Now you may be saying at this point, this is all very well but I have to work in my industry with speakers who speak for an hour and there is no much I can do about that. So what should you do if say your program starts with a welcome address followed by a sponsor opportunity, followed by a key note and suddenly 70 minutes has passed without a break and you’ve got another 45 minutes session schedule? And the answer is, you get people on their feet.
Because after 70 minutes if they are uncomfortable chairs they really need an opportunity to get out of them and sadly if they are really in comfortable chairs probably half of them are half asleep. So here is what you need to do, you need to have an MC or meeting facilitator step up onto the stage and say something like the following and there are hundreds of ways of adapting this “I would like you all to stand, we are just going to do some brief stretching and exercises to get back, get the blood flowing to our brains again. I would like you to stand up straight, raise your hands above your head and stretch maybe all cleft your hands, link your fingers, stretch as high as you can, sway a little, bend slightly to the right and then up and then over to the left and bring your arms down”. And your facilitator is actually doing this, demonstrating this as the attendees are following along. “Now you might stand with your hands at your side and twist gently to the right, twist as far as you can, you might want to twist your neck as well, turn back, twist to the left and repeat several times at your own pace. Finally stand straight with your hands at your side and roll your shoulders, roll them backwards first, rotate them backwards, and now rotate them the other way. That is great everyone thank you very much, sit down and now is our next speaker”.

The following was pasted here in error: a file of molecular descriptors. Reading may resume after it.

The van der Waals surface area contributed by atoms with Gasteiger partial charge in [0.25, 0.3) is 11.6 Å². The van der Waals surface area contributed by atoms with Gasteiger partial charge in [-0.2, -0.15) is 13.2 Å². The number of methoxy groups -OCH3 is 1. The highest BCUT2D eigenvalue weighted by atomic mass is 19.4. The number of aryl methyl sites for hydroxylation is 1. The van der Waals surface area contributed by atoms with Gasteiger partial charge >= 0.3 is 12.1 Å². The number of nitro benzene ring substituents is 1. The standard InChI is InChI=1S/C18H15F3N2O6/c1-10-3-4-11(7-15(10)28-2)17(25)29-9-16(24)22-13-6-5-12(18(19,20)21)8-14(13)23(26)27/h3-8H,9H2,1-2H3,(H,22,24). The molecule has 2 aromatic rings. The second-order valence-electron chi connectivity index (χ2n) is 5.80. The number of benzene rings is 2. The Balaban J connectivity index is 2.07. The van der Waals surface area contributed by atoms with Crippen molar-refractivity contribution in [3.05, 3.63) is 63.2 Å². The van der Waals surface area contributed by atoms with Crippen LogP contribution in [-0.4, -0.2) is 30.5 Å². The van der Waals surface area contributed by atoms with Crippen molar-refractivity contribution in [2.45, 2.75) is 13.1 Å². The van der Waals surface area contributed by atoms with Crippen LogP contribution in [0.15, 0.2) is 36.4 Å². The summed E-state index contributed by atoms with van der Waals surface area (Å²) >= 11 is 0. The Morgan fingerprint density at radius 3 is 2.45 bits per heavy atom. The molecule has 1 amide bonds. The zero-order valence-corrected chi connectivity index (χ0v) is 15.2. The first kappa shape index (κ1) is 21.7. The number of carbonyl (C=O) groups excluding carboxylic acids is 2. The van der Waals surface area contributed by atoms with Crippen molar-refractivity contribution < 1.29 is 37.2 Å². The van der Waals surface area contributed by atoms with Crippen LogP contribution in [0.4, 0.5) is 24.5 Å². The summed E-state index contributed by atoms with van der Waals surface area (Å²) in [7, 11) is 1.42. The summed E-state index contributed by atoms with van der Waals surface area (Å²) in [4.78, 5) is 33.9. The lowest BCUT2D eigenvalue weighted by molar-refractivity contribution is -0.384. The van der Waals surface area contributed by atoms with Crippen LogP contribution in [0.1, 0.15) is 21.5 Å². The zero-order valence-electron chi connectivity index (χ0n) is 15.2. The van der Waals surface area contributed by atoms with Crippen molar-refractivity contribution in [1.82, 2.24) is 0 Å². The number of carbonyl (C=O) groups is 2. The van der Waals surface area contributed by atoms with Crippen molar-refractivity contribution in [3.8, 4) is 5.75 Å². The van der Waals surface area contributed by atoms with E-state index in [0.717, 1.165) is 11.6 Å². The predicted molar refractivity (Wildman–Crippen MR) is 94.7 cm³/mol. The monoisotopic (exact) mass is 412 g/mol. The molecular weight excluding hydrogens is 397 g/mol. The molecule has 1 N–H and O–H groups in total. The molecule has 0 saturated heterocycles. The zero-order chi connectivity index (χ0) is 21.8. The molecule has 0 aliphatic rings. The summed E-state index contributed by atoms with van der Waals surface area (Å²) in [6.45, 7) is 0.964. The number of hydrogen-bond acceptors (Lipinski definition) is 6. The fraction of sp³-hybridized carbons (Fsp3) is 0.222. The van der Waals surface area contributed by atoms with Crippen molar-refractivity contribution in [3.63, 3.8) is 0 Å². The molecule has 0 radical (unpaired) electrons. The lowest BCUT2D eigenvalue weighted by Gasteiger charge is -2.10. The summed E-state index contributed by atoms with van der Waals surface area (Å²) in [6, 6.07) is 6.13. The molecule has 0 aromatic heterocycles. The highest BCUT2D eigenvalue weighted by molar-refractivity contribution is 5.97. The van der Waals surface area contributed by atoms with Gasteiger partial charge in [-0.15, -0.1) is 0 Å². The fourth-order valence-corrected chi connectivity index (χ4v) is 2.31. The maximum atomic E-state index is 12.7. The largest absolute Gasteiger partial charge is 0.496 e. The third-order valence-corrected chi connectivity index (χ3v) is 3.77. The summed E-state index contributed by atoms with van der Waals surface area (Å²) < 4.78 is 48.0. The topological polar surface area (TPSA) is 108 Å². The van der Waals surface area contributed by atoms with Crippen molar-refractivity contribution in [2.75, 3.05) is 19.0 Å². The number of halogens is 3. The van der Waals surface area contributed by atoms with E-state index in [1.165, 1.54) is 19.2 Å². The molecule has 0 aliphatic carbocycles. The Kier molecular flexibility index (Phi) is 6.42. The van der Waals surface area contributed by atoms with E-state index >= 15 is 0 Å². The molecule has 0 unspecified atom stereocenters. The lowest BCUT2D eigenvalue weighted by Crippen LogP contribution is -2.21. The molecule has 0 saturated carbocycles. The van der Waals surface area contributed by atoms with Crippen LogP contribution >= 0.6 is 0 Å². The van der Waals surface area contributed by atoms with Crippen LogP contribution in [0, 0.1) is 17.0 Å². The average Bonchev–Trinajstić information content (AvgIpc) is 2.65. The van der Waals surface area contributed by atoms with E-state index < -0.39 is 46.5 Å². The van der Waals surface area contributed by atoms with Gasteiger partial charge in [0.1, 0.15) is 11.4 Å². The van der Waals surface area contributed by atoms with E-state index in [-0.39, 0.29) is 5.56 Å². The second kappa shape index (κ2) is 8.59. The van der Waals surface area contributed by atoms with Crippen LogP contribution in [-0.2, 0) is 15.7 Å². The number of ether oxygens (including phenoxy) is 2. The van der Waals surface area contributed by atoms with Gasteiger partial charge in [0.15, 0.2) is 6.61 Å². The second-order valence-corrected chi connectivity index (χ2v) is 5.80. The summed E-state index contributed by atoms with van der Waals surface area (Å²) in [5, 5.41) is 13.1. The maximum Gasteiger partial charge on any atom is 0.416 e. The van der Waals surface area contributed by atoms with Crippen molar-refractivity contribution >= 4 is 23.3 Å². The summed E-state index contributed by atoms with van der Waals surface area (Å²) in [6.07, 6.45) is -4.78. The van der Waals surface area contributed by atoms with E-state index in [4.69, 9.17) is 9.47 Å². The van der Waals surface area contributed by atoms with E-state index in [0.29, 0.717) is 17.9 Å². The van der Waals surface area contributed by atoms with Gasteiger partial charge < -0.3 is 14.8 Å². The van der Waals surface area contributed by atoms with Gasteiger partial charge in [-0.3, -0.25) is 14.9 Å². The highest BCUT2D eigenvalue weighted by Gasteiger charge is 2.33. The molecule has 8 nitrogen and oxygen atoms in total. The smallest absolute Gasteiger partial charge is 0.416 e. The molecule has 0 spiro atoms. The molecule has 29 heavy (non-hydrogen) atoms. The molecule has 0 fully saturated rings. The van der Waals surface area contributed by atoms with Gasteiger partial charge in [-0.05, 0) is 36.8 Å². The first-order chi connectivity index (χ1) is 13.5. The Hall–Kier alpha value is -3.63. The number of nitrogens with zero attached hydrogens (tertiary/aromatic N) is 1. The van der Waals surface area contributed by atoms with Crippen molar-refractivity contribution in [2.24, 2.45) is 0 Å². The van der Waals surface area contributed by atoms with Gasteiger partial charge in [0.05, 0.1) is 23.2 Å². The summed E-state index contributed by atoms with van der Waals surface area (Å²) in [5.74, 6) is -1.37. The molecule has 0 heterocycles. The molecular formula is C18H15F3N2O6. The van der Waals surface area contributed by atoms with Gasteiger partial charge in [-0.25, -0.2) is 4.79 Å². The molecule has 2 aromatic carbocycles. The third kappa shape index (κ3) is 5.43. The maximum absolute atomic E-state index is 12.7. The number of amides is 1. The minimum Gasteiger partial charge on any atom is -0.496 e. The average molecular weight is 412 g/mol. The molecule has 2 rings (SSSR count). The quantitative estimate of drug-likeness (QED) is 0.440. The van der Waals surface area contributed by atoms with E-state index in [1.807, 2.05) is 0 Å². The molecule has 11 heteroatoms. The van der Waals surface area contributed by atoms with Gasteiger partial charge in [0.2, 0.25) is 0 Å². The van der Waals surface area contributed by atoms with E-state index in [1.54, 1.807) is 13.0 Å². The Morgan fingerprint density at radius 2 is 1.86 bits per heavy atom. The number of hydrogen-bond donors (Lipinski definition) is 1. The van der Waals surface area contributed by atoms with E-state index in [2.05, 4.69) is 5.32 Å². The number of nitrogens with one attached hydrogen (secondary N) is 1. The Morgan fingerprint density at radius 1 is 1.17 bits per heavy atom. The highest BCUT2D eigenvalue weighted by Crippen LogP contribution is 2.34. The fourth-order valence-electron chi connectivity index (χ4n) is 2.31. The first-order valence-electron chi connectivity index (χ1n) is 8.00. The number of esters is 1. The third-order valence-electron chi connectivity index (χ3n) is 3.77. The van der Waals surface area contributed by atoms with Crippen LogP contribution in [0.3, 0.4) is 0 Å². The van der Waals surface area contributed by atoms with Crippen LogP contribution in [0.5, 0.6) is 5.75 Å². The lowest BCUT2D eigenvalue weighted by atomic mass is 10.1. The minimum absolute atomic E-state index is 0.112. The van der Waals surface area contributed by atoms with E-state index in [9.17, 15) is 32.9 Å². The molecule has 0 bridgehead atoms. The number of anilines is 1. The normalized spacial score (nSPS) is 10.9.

That took maybe a minute, it gets a lot going, it gets people’s bodies kinked un-kinked, they are more alert ready to hear the next speaker. That is how you get them on their feet. Thanks for listening to my tip today see you in future issues of meetings podcast.